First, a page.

So the water is collected every day, and each tree produces around two litres a day. The water is boiled for hours; at small farms, they still evaporate it in a bath over a wood fire, as pictured above. Farmer André Pollender told me that when the steam is escaping from the chimney of his sugar shack, all his neighbours come and hang out for the sugaring off. This process goes on for days, accompanied by the smell of maple sugar and the crackling of the wood fire. He and his neighbours particularly love the maple water when it has approximately 40% Brix. ‘It’s very nice with a little whisky,’ he confided.
Bigger manufacturers will use industrial means to evaporate and concentrate the water, which doesn’t use as much energy.
Rather like jam making, you need to get to a setting point, where the maple water has thickened to the point of dripping off the ladle.
It’s extremely important that the buckets, the baths and all the tools are extremely clean so as not to taint the flavour.
Grades and flavours
Maple syrup has several grades and four or five flavours depending on the region it comes from. The US has just brought in a new grading system with four grades but Quebec has five. Only grade A is sold as maple syrup, while grades B and C can be used for sweets, lollipops and in baking.
In Quebec they classify by light transmission – how transparent the syrup is. The thinking is that the paler the syrup, the fewer impurities. Another factor is the Brix scale (Brix is sugar percentage). Maple syrup must contain 66 to 68.9% Brix.
Extra light: 100% to 75% of light transmission
Golden: pale gold
Dark: a robust taste
Very dark: a strong taste; 26.9% and under of light transmission
I do like the flavour of the darker syrups, but these are rarer. Often the really dark syrup comes just before the tree buds. The flavour is affected by the soil; an acidic soil gives a bite to the syrup whereas an alkali, limestone soil will result in a buttery, smooth syrup.
There is also maple sugar, a crystallised version of the syrup and maple butter, a creamy version of maple syrup that can be used as a spread (it’s gorgeous).
When buying maple syrup however, it’s best to do like Canadians do and buy it in a tin, not a clear glass jar. Like olive oil, it is damaged by light.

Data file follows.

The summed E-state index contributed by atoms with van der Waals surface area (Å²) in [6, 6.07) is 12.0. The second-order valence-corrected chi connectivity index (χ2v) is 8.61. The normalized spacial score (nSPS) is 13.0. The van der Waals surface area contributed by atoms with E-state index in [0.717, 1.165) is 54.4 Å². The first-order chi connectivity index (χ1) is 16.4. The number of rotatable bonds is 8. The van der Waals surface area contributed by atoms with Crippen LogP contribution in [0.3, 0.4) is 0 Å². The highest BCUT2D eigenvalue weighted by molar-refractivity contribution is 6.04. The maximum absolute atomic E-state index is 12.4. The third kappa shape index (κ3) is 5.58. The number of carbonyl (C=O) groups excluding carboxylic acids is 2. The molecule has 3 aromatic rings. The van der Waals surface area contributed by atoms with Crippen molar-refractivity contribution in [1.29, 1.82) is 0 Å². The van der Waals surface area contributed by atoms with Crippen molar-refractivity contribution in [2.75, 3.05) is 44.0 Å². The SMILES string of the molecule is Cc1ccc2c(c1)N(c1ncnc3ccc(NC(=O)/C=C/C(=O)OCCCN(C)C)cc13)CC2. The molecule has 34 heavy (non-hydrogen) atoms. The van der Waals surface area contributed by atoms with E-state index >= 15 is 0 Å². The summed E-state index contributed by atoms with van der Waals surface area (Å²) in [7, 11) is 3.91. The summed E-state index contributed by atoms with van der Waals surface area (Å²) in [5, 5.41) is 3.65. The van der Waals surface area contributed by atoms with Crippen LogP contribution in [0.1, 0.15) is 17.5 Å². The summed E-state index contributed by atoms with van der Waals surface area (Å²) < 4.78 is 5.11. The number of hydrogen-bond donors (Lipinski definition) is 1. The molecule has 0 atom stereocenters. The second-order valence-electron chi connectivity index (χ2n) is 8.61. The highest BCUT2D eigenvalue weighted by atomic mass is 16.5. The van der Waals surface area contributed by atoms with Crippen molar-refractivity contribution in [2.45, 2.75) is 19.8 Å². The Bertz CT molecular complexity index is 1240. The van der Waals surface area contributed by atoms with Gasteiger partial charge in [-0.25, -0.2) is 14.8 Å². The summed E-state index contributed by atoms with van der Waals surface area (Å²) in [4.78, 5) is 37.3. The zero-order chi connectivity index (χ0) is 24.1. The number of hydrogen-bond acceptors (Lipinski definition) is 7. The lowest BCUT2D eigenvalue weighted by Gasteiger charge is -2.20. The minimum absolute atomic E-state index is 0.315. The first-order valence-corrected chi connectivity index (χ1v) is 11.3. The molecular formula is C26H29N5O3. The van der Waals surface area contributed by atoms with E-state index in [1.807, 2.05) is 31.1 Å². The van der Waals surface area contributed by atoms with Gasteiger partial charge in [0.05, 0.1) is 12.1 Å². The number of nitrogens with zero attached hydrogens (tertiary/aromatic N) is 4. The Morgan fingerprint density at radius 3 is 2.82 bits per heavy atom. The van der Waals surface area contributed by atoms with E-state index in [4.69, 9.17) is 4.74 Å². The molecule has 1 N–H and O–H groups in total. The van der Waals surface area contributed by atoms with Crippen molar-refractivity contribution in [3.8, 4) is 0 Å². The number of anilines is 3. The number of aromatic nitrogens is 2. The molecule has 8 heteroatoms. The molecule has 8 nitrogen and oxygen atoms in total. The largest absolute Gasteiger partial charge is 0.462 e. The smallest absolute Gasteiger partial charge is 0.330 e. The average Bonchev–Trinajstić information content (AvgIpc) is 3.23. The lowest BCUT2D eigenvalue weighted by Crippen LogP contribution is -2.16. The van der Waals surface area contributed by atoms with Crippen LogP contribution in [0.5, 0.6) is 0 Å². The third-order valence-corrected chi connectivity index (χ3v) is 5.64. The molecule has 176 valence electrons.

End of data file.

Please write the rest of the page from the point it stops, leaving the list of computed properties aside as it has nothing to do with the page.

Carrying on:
Maple syrup contains 54 anti-oxidants. It has riboflavin, zinc, and a newly discovered element known as ‘quebecol’. Some studies are suggesting that it is a good sugar replacement for sufferers of Diabetes 2 as it does not spike blood sugar in the same way white cane sugar does.
The Sugar Shack
A spring tradition in Canada is for families to drive out to the countryside to a ‘cabane à sucre’ and have an old style sugar shack dinner where they gorge on the new season maple syrup.
Dishes tend to be basic, the sustenance of yesteryear, when settlers first arrived. Pea soup, omelette, ham, oreilles de criss (Christ’s ears or fried pork rinds), beans, sausages, fried potatoes, crêpes, tarte à sucre, pork and of course the maple syrup, served in jugs lined up and down the table and poured copiously on everything, sweet or savoury. It is even poured into the pea soup.
At the end everyone dons mittens, hats and coats, troops outside and has maple taffy on snow.
While maple syrup is a breakfast food in most of Canada and North America, in Quebec the sirop d’erable is for dinner.
I went to several sugar shack meals:
- One just outside a snow-bound Quebec City at the farm, L’érablière Lac Beauport, of Richard Lessard, a guy who wore a dead red fox on his head while showing me his chainsaw and roadkill museum. This was a huge affair of 250 guests, with a traditional Quebec fiddler, dancing and a fantastic atmosphere if rather basic food.
- La Buche in Quebec City, which looks like a sugar shack, all red gingham and pine interiors, is a restaurant that specialises in modern Quebecois food, with many typical maple syrup dishes given a unique twist by brilliant young chef Donovan Ouellet.
- The second was a pop up sugar shack at a chic Montreal location, Pavillon Cartier, where they deconstructed the sugar shack tradition with a mix of modern conceptual cuisine and traditional foods. There were some interesting dishes.
- Lastly at the cabane à sucre Du Pic Bois (woodpecker) in Brigham, the Eastern Townships, north of Montreal. This is the farm of André Pollender. I was there with 100 guests, many of whom wore the typical red and black Lumberjack shirts. Families go year after year, it is one of the top ten sugar shacks in the region.
Maple Taffy on Snow Recipe
Readers may remember the story from Little House on the Prairie where they make maple taffy on snow. This is a traditional finale to each sugar shack meal and is a spring treat enjoyed just as much by adults as by children.
Flat lollypop sticks
Washing up bowl
Boil maple syrup to 115ºC or 235ºF. (Although Monsieur Pollander said 111ºC.) It’s best to use a thermometer.
Pack clean snow into a shallow container so that it is compacted and flat on top.
With a jug, drip the maple syrup onto the snow in thick strips (an inch or 2-3cm wide and 6 inches/ 12cm long).
Using a flat lollipop stick, press it down into the liquid maple syrup until it starts to stick, then slowly roll up into a popsicle. Hold the stick sideways as you are eating it, otherwise it’ll drip down into your sleeves.